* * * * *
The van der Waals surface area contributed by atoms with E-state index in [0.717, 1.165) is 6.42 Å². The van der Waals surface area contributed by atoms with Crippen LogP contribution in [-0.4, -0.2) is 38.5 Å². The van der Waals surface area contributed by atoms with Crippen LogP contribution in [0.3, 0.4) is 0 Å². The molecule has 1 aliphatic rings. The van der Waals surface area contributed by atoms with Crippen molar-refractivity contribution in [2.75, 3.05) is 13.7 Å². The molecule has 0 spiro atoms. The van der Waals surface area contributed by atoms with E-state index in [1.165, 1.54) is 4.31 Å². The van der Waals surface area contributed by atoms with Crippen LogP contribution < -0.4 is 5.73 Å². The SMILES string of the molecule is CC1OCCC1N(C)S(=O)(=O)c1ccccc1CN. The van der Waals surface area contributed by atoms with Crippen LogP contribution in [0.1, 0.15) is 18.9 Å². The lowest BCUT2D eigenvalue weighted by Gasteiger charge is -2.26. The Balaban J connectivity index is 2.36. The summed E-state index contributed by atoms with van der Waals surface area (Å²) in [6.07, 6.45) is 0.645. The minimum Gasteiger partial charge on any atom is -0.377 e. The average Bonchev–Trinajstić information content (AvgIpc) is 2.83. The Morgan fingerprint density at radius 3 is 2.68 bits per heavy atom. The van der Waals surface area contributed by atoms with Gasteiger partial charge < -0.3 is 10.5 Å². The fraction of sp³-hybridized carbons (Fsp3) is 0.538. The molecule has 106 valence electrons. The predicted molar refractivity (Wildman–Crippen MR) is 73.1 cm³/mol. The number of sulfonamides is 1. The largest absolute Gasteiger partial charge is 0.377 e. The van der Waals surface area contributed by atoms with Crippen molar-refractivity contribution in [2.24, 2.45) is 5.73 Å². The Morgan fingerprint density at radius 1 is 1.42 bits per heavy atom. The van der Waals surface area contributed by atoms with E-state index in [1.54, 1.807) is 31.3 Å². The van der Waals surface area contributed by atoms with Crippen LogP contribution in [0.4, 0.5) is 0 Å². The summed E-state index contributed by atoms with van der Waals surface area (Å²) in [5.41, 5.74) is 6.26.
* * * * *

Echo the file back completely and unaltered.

The van der Waals surface area contributed by atoms with E-state index in [0.717, 1.165) is 6.42 Å². The van der Waals surface area contributed by atoms with Crippen LogP contribution in [-0.4, -0.2) is 38.5 Å². The van der Waals surface area contributed by atoms with Crippen LogP contribution in [0.3, 0.4) is 0 Å². The molecule has 1 aliphatic rings. The van der Waals surface area contributed by atoms with Crippen molar-refractivity contribution in [2.75, 3.05) is 13.7 Å². The molecule has 0 spiro atoms. The van der Waals surface area contributed by atoms with E-state index in [1.165, 1.54) is 4.31 Å². The van der Waals surface area contributed by atoms with Crippen LogP contribution < -0.4 is 5.73 Å². The SMILES string of the molecule is CC1OCCC1N(C)S(=O)(=O)c1ccccc1CN. The van der Waals surface area contributed by atoms with Crippen LogP contribution in [0.1, 0.15) is 18.9 Å². The lowest BCUT2D eigenvalue weighted by Gasteiger charge is -2.26. The Balaban J connectivity index is 2.36. The summed E-state index contributed by atoms with van der Waals surface area (Å²) in [6.07, 6.45) is 0.645. The minimum Gasteiger partial charge on any atom is -0.377 e. The average Bonchev–Trinajstić information content (AvgIpc) is 2.83. The Morgan fingerprint density at radius 3 is 2.68 bits per heavy atom. The van der Waals surface area contributed by atoms with Gasteiger partial charge < -0.3 is 10.5 Å². The fraction of sp³-hybridized carbons (Fsp3) is 0.538. The molecule has 106 valence electrons. The predicted molar refractivity (Wildman–Crippen MR) is 73.1 cm³/mol. The number of sulfonamides is 1. The largest absolute Gasteiger partial charge is 0.377 e. The van der Waals surface area contributed by atoms with Crippen molar-refractivity contribution in [2.24, 2.45) is 5.73 Å². The Morgan fingerprint density at radius 1 is 1.42 bits per heavy atom. The van der Waals surface area contributed by atoms with E-state index in [1.54, 1.807) is 31.3 Å². The van der Waals surface area contributed by atoms with Crippen LogP contribution in [0.4, 0.5) is 0 Å². The summed E-state index contributed by atoms with van der Waals surface area (Å²) in [5.41, 5.74) is 6.26.